After having predicted a ‘warm’ winter, we now expect markets to perk up with the return of spring as participants begin to realise that it is only a question of time before the upside from lower oil prices becomes visible in improved growth rates.
The fall in stock markets in February resulted, in my view, from excessive risk-taking by investors who, having fled rock-bottom bond yields in favour of risky assets, were caught short by the economic slowdown.
The collapse of commodity prices, reflecitng the economic slowdown, has triggered a drop in investments and renewed deflationary fears, particularly in the eurozone. Financial markets have once again focused excessively on the short-term outlook since the fall in commodity prices is of course good news for industrialised countries generally. Companies should see their margins and profits increase, ultimately favouring new investments and thereby employment.
At the same time, the purchasing power of households is improving, which should support consumption and investment projects. The fly in the ointment is that it will likely take a while before these beneficial effects become apparent, while the crisis in the energy sector still rages on.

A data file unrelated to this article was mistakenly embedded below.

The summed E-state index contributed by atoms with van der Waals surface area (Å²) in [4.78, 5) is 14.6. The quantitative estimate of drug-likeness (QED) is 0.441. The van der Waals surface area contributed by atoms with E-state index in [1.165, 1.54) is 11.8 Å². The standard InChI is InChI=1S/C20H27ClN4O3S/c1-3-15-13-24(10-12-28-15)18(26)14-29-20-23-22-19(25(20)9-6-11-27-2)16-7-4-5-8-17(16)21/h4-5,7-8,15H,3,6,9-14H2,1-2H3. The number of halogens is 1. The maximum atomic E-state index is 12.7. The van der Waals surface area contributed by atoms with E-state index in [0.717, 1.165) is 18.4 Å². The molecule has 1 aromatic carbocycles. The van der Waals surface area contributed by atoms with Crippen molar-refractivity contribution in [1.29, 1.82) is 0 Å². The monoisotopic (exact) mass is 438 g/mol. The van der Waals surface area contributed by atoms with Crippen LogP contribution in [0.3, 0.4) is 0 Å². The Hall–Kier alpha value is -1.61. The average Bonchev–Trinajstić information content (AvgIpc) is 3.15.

Many US households apparently did not believe that the fall in petrol prices would last, so initially they focused on deleveraging as he main use of the cash that lower fuel prices put in their pocket. Recent statistics, however, suggest to me that they have changed their behaviour, with sales of SUV vehicles soaring.
The drop in commodity prices should therefore sustain growth, contrary to the market’s fears and the analysis of many economists. To see the upside from lower oil prices, the watchword now is patience.
Written on 7 March 2016 in Paris